Obituary of Robert J. Daly
Robert James “Bob/RJD” Daly, Veteran of the United States Navy, entered into rest on Sunday, January 27, 2019 after suffering a second heart attack in his
Highly skilled in machine repair, Bob was the supervising millwright responsible for the operation and maintenance of a multi-million dollar Linde De-Surfacer during his almost 19 year tenure with the Bethlehem Steel Corporation in
His extensive knowledge and exemplary talents in the electro-mechanical field included a proficiency in arc and TIG welding, brazing, fabrication and design; single and three phase motor repair; repair and maintenance of hydraulic and pneumatic equipment as well as the trouble-shooting, repairing and rebuilding of gas engines, which he enjoyed immensely.
Before spiraling into a many years struggle with depression due to unresolved PTSD and then, complications from COPD, Bob will be remembered as a fun-loving, passionate and devoted father, generous neighbor, and a loyal and loving friend.
Proudly present at as many school concerts, chorus performances and spelling bees as his swing shift schedule would allow, Bob relished his role as a father and created indelible family memories over the many years with myriad adventure-filled outings and events such as excursions to African Lion Safari and the Buffalo Zoo (with Cracker Jacks!), Summer picnics and Autumn hikes at magnificent Letchworth State Park, movies in (and on top of) the family station wagon at the old drive-in theater on Harlem Road, day-trips to Ontario’s Crystal Beach Amusement Park (where he would insist on accompanying his daughters on the Comet, though terrified of roller coasters), winter tobogganing at Chestnut Ridge, back yard skating on the homemade ice rinks he created, walks to Garden of Sweets for old-fashioned ice cream sundaes presented in silver dishes, fourth of July fireworks (with sparklers!) at Cheektowaga town park - often followed by a Pico’s pizza (a rare treat, then) with neighbors on the front stoop.
He had the tender habit of rousing a daughter in the still of night to share a breathtaking starry sky, or to snuggle with her on the worn porch glider to watch a thrilling summer downpour, or to wake her before dawn for a drive out to the country, where they would amble along together in the Fall morning quiet, through the dew and mist covered fields, to ready their dog Sheba for the coming hunting season.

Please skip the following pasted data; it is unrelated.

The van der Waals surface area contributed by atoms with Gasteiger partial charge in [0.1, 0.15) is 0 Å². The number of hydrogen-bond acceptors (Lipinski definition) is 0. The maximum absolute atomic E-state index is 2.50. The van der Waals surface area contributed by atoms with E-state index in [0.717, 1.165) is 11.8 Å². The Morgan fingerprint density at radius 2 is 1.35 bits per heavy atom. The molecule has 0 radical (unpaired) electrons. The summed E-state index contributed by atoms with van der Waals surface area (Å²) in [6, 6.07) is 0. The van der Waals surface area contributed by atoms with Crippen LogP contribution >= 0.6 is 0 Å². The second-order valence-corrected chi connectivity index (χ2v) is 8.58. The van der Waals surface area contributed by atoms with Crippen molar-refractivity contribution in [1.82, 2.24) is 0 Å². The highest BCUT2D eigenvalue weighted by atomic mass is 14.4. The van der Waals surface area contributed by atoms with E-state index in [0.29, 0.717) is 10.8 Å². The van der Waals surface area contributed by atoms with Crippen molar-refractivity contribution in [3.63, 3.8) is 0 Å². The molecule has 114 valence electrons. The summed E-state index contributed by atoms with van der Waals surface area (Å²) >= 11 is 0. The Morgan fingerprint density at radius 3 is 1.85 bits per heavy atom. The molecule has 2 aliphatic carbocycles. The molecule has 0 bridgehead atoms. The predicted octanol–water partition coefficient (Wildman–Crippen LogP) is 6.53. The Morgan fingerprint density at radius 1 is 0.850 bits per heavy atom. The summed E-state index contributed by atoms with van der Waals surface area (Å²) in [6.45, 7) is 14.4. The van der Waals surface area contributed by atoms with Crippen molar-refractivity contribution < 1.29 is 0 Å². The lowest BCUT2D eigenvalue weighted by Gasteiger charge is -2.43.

Robert Daly cherished his late mother, Sylvia, adored the color blue, loved children, animals, classical children’s animation and film (such as: Walt Disney’s Snow White, Rankin & Bass’ Rudolph the Red-nosed Reindeer and MGM’s The Wizard of Oz), the magic of Christmas, fairytales, heavenly hash ice cream, peanut clusters, chocolate pudding pie, old-school Corvettes, the game of chess and had once dreamed of becoming a veterinarian. He made a mean Swiss Steak, revered the 1972 movie, Jerimiah Johnson with Robert Redford, could draw and sing, and once owned a crazy red Volkswagen “Punch Bug” embellished with large white polka dots!
With an insatiable appetite for learning, Bob spent many hours watching television shows and documentaries on ocean life and animals of the wild, especially enjoying the explorations of Jacques Cousteau and Mutual of Omaha’s
A voracious reader (and early Stephen King fan), sports enthusiast – heavyweight boxing a particular favorite, and an avid outdoorsman, Bob’s greatest passion and source of solace was nature and the wildlife that inhabited the woods, fields, streams and skies. Canada Geese were especially meaningful to him.
In his later years, Bob delved enthusiastically into electronics and found endless joy in his outdoor game camera, photographing and recording the daily as well as nocturnal comings and goings of the bear and deer that lived in the forested hills around his home.
In closing, Bob Daly was deeply affected by music throughout his life and took great pleasure in a wide range of artists from Dolly Parton to George Thorogood with the likes of Buddy Holly, Fleetwood Mac, Fats Domino, Peggy Lee, Little Richard, Elvis Presley, CCR, and Zamfir in between. One song that most moved him was the haunting 1971 release, “Vincent” (Starry, Starry, Night), by Don McLean. The following lines from this ethereal work are offered here, as an epitaph for a man who will be eternally loved and missed by more than he could ever know:
Now I understand / what you tried to say to me
How you suffered for your sanity / how you tried to set them free
They would not listen, they did not know how
Perhaps they’ll listen now
For they could not love you / but still your love was true
This world was never meant / for one, as beautiful as you. ***
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